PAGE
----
Urban scale approach: in keeping with the “existing”.
Located in “Le Pouliguen” town’s historical heart, the refurbishment of the market hall was also an opportunity to redesign the public space and the adjoining sidestreets and alleyways. Due to its food market activities and shops nearby, the site operates as a public square, a gathering space during market days, a transition space and, from an urban morphological point of view, a crossing point for streets and alleys of the town centre.
Studio name :Berranger et Vincent architects
Design team : Berranger et Vincent architects
Area : 300m² NIA
Year : 2012
Location : Le Pouliguen, France
Client : Pouliguen Town Hall
Photography Credits : Stéphane Chalmeau, Berranger et Vincent architects
Other Credits : Berranger et Vincent architects
Settled in the middle of this space, the relatively imposing building occupies most of the available room three-dimensionally.
Indeed, its ground external area equals more than a third of the total available space and as for its elevations, the roof is on average as high as the surrounding buildings.
Thus, this “slated volume”, imposing compared to the place’s scale, worked as a ‘screen’. It allowed no visibility from a façade to another, and only offered a narrow field of vision to onlookers. As for the inhabitants of the surrounding buildings, the sight of the old market hall’s roof reduced all perspectives, blocking all views towards the town.
The project’s idea was to find a clear link with the town and the market square by working on the readability of the building. Therefore the proposed approach sought to ‘undress’ the roof, remove the slates and the timber sheathing boards. Once removed, we were left with exposed structural elements such as the wooden oak trusses and pine columns, parts of the main components of the framework.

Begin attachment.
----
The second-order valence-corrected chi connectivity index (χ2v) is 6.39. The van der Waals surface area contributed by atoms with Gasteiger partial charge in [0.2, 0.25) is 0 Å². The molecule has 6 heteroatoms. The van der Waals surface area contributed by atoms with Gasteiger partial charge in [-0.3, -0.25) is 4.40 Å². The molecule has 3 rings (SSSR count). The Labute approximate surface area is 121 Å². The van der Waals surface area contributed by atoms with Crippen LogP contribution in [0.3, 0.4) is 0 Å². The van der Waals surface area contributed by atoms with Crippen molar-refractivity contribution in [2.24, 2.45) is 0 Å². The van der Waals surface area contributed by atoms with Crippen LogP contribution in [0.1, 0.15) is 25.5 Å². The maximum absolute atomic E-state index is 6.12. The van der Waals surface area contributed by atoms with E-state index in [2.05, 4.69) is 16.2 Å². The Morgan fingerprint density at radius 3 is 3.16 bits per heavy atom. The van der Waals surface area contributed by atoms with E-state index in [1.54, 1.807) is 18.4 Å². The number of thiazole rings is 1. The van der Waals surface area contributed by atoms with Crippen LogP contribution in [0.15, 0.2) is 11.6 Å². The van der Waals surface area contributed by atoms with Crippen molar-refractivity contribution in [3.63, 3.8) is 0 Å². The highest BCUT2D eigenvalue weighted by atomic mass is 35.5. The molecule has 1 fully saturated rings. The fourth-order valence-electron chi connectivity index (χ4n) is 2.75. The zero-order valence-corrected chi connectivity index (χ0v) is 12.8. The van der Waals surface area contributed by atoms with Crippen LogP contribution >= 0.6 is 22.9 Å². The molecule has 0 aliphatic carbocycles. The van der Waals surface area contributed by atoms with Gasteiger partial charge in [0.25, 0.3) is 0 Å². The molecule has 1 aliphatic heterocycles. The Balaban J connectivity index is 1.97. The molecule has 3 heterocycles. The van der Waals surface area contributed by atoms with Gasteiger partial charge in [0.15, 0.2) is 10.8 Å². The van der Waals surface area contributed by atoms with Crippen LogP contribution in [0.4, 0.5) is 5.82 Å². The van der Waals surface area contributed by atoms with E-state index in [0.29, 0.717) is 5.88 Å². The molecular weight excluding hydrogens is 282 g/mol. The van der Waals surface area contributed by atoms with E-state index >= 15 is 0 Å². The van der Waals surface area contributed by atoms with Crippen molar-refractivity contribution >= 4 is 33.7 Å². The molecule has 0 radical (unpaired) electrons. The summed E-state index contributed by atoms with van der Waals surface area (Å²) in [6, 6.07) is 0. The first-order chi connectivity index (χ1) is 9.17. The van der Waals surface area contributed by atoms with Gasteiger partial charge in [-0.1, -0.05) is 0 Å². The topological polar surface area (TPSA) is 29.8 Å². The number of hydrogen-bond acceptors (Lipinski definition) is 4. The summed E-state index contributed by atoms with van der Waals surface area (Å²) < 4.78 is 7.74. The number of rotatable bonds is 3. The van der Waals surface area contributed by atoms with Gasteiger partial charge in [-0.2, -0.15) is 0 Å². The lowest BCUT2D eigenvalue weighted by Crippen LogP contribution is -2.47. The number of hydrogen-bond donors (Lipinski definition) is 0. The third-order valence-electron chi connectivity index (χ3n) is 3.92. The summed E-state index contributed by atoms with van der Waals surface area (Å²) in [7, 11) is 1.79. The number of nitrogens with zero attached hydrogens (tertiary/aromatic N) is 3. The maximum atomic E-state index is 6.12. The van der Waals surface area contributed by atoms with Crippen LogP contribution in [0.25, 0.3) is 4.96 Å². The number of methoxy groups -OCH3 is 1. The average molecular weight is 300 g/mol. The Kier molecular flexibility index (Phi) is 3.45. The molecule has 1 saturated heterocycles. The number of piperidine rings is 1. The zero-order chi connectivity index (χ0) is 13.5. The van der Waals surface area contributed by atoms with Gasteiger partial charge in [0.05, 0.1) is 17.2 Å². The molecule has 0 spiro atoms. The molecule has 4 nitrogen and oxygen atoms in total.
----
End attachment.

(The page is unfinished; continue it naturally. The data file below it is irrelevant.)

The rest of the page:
The next idea was then to maintain the structure visible to the public, regain transparency, lightness (after cleaning the structure) of see-through elements to keep the materiality of the building and especially to ‘lighten’ its presence.
As a response, we proposed large, laminated glass panels giving at last the possibility of looking through the building with new perspectives, not only from the neighbouring houses but also across the market square and adjacent streets at pedestrian level. This move also allows to bring natural light into the building formerly lit with artificial lighting also during the day.
Our proposal highlights the evening and the morning, like a small lantern. The project offers a bright atmosphere diffused through a system of fluorescent Waldmann lights, suspended from the timber frame by steel cables. A second set of Waldmann lights is installed around the roof eaves to illuminate traders’ stalls and follow the accessibility regulations on access paths.
Ultimately, more than bringing the structure up to standards, this Lantern project renews an urban and architectural coherence.
Our proposal highlights the evening and the morning, like a small lantern. The project offers a bright atmosphere diffused throught a system of fluorescent Waldmann lights suspended from the timber frame by steel cables. A second set of Waldmann lights is installed around the roof eaves to illuminate traders’ stalls and follow the accessibility regulations on access paths. Ultimately, more than bringing the structure up to standards, this Lantern project renews an urban and architectural coherence.